There’s been as much myth as fact regarding John F. Kennedy’s civil rights legacy in the more than fifty years before, during and especially after his assassination on November 22, 1963. In the days before he delivered his now famed presidential inaugural address on Friday, January 20, 1961, two of his principal advisors, Louis Martin and Harris Wofford, battled hard to get Kennedy to add two words “at home” to a pivotal sentence in his speech that addressed human rights. Kennedy meant the human rights fight that the U.S. waged internationally against Communism. The “at home” referred to the battle for civil rights in America. Kennedy reluctantly added the words. That reluctance typified the wariness that Kennedy had in making civil rights a centerpiece of his presidency.
The myth and fact about his civil rights legacy came jarringly together in the quip from his wife and widow Jackie Kennedy on his assassin Lee Harvey Oswald, “He didn’t even have the satisfaction of being killed for civil rights.” Jackie in the national trauma after his murder understood that Kennedy’s place in history would be even more firmly established if he were seen as the civil rights president, rather than a president who was forced under extreme duress to champion civil rights.
In the decade before he won the White House, Kennedy said almost nothing about civil rights. In 1957, as a senator he voted against the 1957 civil rights bill. His opposition has been spun two ways; one cynical, one charitable. The cynical spin is he opposed it to appease Southern Democrats because he had an eye on a presidential run in 1960. The charitable spin is that he thought the bill was too weak and ineffectual. Three years later though he ignored the angry shouts from Southern Democrats and lobbied for a forceful civil rights plank in the Democratic Party’s 1960 platform.
During the presidential campaign he publicly pledged to end segregation in federally subsidized public housing “with the stroke of a pen.” Despite a mass campaign for him to keep his promise, he foot dragged for months in signing the order. This was not hypocrisy, or racial faint heartedness. There was a brutal political calculus at work. In 1961, Southern Democrats, all staunch segregationists, had an iron grip on the House. They held 11 of 19 committee chairmanships and in the Senate two-thirds of its standing committees. Kennedy did not have anything near a governing mandate to prod, cajole, and arm twist Southern racial obstructionists in Congress following his nail bite, squeaky 1960 presidential election win over Richard Nixon. But if he had would he? The answer is probably a no. His expertise, passion, and focus then were on foreign policy, more particularly, trying to contain, if not best, the Soviet Union on everything from the nuclear arms race to influence in emerging Third World nations.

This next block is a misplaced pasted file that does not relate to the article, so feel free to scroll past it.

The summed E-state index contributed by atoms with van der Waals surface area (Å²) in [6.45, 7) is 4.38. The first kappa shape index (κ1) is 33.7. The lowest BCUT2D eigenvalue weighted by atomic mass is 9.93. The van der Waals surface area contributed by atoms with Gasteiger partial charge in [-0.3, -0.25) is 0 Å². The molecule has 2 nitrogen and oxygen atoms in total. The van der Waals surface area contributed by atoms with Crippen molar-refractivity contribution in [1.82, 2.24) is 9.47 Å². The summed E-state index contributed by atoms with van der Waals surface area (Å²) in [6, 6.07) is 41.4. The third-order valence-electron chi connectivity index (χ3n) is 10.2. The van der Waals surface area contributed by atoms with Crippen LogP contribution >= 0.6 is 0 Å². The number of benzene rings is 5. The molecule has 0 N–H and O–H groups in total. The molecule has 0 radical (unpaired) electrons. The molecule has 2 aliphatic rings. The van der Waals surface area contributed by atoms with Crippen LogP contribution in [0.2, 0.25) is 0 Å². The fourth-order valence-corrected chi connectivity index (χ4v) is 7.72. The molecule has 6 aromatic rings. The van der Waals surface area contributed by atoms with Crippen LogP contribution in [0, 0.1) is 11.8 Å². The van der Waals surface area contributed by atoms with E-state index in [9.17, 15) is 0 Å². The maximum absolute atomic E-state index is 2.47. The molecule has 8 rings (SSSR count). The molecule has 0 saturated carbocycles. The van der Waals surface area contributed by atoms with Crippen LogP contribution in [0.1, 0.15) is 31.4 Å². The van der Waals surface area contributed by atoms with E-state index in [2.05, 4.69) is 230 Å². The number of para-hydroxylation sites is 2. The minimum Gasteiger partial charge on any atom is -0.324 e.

The bloody desegregation clashes at the University of Mississippi and the bloody assaults on freedom riders in Alabama, however, could not be ignored. But even here there was a hard political calculus that struggled side by side with the moral calculus. African-American voters made a major difference in his narrow election win over Nixon, aided in large part by a massive black voter shift to him in direct response to his famed phone call to Dr. Martin Luther King’s family following King’s jailing in Georgia for contempt of court stemming from a civil rights protest. Kennedy had a keen eye on the black vote and its potential to be a crucial factor in future national elections. That included his almost certain reelection bid in 1964.
The tipping point was the spectacle of women and children beaten, hosed, and gassed by brutal white cops in Birmingham in 1963. The barbarous scenes were beamed globally, that and the eloquent heart wrenching letter and appeal by Dr. King from his Birmingham jail cell propelled Kennedy to do what he had long been urged to do and deliver the definitive statement on civil rights. He did on June 11, 1963.
He piggybacked on the words and sentiments King expressed in his letter about rights, justice, inequality, and the moral and political shame and disgrace to the nation of racial bigotry. King and civil rights leaders applauded Kennedy’s words. But King also saw more political pragmatism than moral outrage in it. He quipped that he was “battling for the minds and the hearts of men in Asia and Africa.” This was probably true. Yet the equal truth was that it didn’t much matter whether Kennedy was motivated by pragmatism or idealism, crisis or conscience, he had spoken, and this marked the major turning point for the nation on civil rights.
If Kennedy had lived would he have fought hard for passage of the 1964 landmark civil rights bill, or been stonewalled by his party’s racists and forced to accept a watered down bill? An assassin’s bullet insured that that question would remain forever unanswered. Fifty years after that horrific November day in Dallas, Kennedy’s civil rights legacy is an enduring and deserved fact, despite the many myths surrounding it.
Earl Ofari Hutchinson is an author and political analyst. He is a frequent MSNBC contributor. He is an associate editor of New America Media.